To me, the bottom line is this:

These are new kinds of companies. Their success has created new kinds of problems. Let’s not pretend the answers are obvious or easy.

What do you think?

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Social anxiety

Is Facebook really destroying the "social fabric of how society works"?

I saw a tweet yesterday that made me chuckle:

Chamath praising Elon Musk

If you don’t know who Chamath Palihapitiya is, he is a guy who used to lead the Growth team at Facebook and now is a venture capitalist / NBA team owner. Obviously I don’t know his motives for publicly declaring Elon Musk to be our generation’s “most important entrepreneur,” but it’s hard for me to shake the suspicion that it has something to do with another opinion he articulated recently:

From The Verge:

Chamath Palihapitiya, who joined Facebook in 2007 and became its vice president for user growth, said he feels “tremendous guilt” about the company he helped make. “I think we have created tools that are ripping apart the social fabric of how society works,” he told an audience at Stanford Graduate School of Business, before recommending people take a “hard break” from social media.

The thing is, Chamath isn’t the only former Facebook executive to turn against the company. Sean Parker, speaking at an Axios event in November, also had some harsh words for Facebook:

[they’re] exploiting a vulnerability in human psychology


The thought process [was] ‘How do we consume as much of your time and conscious attention as possible?’


[Facebook] literally changes your relationship with society, with each other … It probably interferes with productivity in weird ways. God only knows what it’s doing to our children’s brains.


What’s happening?

This is a fascinating case study in human behavior. What makes a person publicly attack the company they built a significant portion of their fame and fortune on?

More interestingly: are they right? Is Facebook really that terrible?

Personally, I find it hard to imagine that Facebook is destroying “the fabric of society.” I mean, what would that even look like? But even if they aren’t destroying society, I do think clearly they’re making a permanent mark.

And indeed, the 2016 election seems to be the ultimate proof that American society is splitting into two incompatible factions with two incompatible ideologies. It seems to not just be happening here, but also globally (Brexit in the UK, Le Pen in France, whatever is happening in Catelonia, etc.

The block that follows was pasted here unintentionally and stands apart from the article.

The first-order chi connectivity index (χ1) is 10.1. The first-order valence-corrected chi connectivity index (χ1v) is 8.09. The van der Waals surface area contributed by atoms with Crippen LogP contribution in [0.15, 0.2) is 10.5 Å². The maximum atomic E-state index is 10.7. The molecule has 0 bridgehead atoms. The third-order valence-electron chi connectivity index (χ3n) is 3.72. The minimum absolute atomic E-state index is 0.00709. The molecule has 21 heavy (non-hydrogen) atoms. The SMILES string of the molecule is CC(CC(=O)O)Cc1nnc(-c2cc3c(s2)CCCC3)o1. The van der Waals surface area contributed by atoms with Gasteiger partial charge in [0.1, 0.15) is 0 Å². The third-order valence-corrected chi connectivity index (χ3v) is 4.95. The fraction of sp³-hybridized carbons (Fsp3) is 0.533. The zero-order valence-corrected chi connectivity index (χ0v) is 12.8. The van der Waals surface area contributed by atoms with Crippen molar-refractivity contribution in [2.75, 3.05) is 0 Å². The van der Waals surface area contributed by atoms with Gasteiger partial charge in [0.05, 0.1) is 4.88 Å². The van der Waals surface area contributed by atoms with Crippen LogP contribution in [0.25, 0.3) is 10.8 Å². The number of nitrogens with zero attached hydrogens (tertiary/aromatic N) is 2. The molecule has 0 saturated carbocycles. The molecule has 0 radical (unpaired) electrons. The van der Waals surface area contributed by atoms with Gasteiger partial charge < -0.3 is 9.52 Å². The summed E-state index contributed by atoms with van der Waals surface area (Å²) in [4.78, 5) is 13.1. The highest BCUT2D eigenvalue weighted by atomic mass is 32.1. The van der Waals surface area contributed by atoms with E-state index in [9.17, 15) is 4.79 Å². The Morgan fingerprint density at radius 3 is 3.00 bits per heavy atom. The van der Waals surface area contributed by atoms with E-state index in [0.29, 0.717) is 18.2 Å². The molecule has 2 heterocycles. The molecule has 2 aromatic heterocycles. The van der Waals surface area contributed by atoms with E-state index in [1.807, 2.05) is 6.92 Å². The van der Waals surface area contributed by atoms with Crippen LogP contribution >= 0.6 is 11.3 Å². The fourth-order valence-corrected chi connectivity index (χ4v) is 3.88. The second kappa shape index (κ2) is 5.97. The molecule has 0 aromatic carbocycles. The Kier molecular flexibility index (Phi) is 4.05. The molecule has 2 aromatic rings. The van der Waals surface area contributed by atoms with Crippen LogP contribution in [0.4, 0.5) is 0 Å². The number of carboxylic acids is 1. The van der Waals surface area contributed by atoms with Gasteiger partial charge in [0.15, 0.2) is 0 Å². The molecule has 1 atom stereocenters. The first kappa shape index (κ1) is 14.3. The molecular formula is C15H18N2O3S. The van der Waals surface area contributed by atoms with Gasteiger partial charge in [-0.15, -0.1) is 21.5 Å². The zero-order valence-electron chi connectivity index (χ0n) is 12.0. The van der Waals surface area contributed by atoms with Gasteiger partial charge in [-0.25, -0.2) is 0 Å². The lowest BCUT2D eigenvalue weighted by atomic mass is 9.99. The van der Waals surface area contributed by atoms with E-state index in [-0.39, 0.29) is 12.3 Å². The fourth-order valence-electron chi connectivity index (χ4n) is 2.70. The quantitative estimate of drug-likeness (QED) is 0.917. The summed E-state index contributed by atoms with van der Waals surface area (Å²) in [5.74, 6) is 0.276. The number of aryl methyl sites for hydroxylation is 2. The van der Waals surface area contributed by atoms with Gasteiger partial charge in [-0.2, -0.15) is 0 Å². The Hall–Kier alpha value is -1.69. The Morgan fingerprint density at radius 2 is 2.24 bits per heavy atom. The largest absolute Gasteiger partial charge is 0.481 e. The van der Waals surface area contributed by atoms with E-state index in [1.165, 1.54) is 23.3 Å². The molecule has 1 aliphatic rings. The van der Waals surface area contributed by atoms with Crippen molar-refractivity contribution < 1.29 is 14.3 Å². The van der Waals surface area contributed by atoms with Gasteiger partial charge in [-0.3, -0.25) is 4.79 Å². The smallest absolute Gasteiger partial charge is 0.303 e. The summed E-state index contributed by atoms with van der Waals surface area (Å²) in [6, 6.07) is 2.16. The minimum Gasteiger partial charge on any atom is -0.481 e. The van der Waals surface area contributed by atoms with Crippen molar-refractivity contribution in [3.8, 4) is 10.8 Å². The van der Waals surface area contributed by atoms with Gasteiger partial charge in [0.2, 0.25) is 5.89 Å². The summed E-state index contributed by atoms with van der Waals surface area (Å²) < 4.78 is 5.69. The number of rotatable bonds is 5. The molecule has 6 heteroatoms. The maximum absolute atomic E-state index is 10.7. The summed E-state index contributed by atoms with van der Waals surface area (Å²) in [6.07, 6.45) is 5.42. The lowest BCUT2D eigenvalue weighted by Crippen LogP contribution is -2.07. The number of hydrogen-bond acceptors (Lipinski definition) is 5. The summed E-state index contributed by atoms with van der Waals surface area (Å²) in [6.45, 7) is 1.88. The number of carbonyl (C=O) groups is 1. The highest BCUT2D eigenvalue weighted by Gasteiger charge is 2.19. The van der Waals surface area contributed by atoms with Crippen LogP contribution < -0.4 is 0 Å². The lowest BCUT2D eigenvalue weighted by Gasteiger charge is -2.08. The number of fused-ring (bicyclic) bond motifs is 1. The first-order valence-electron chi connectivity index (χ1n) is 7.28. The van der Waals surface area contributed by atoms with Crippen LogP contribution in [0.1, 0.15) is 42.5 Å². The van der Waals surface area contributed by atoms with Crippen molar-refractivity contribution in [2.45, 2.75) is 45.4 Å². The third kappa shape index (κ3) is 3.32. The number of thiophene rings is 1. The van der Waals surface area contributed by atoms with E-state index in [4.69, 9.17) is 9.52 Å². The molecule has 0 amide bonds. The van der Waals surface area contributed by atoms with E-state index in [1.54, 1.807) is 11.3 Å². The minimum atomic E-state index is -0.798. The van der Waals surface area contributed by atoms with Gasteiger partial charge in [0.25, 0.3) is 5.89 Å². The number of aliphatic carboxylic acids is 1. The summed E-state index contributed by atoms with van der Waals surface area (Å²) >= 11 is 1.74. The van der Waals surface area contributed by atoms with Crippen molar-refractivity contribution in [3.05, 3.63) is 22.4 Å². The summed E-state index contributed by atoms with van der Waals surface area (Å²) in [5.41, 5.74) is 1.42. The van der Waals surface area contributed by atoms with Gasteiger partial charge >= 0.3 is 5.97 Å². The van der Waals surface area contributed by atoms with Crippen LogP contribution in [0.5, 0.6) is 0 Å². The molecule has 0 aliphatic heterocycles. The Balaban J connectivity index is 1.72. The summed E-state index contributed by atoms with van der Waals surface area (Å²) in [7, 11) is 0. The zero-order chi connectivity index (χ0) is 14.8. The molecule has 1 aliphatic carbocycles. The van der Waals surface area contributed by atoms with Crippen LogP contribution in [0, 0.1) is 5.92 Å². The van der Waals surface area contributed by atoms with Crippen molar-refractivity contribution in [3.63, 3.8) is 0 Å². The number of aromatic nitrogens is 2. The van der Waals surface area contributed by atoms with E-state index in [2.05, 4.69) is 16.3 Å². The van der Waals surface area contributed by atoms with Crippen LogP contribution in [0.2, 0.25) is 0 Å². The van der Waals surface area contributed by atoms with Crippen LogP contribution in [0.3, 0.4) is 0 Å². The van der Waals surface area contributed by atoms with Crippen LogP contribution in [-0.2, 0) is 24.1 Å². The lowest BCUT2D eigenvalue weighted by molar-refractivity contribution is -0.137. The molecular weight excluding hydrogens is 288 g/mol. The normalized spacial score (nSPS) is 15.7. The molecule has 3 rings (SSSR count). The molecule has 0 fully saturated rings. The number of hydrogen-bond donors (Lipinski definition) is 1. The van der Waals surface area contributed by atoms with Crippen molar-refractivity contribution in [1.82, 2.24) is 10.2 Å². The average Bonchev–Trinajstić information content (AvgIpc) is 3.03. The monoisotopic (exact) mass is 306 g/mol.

It’s hard to believe this is all just “politics as usual.” But we should remember that the world has lived with these technologies for a very short span of time, and throughout history, when major technological shifts have happened, culture eventually adapted and evolved.

Take, for example, urbanization.


When it first started happening, people really, really, hated it. Cities were hotbeds for disease, crime, poverty, and all sorts of social ills. It seemed like the normal world was ending.

other half

But that’s obviously not how people think of cities today. We evolved new mechanisms to solve the new problems that cities created. City life isn’t perfect, but it feels perfectly normal and healthy to live in one.

The same will happen over time with social networks, which exert a kind of urbanizing force on our minds. New memes, norms, policies, and institutions will emerge that solve problems as we get a better understanding of what they actually are. If you pay attention, you can see it happening already.

Life goes on the same as always: unlike ever before.

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Decentralized hypertext

Welcome to my new little website.

I realized today that I’ve let Twitter consume all of my writing.

When I think of something interesting, my first impulse is to dash off a quick tweet and bathe in instant gratification, but I think it would be better if I allowed ideas take shape in my own mind, and worried less about how the internet will react to them.

So I’ve decided to start writing here.

Don’t expect long essays. This is more inspired by Marginal Revolution than Wait But Why. The idea is to write regularly—perhaps daily!—in a space that’s not too crowded, without any fuss.

At some point I’ll add an about page, a blogroll, a bookshelf, etc.

Ok, that’s it for now. I’ll leave you with a quote from one of my favorite essays:

I read the other day some verses written by an eminent painter which were original and not conventional. The soul always hears an admonition in such lines, let the subject be what it may. The sentiment they instill is of more value than any thought they may contain. To believe your own thought, to believe that what is true for you in your private heart is true for all men, —that is genius.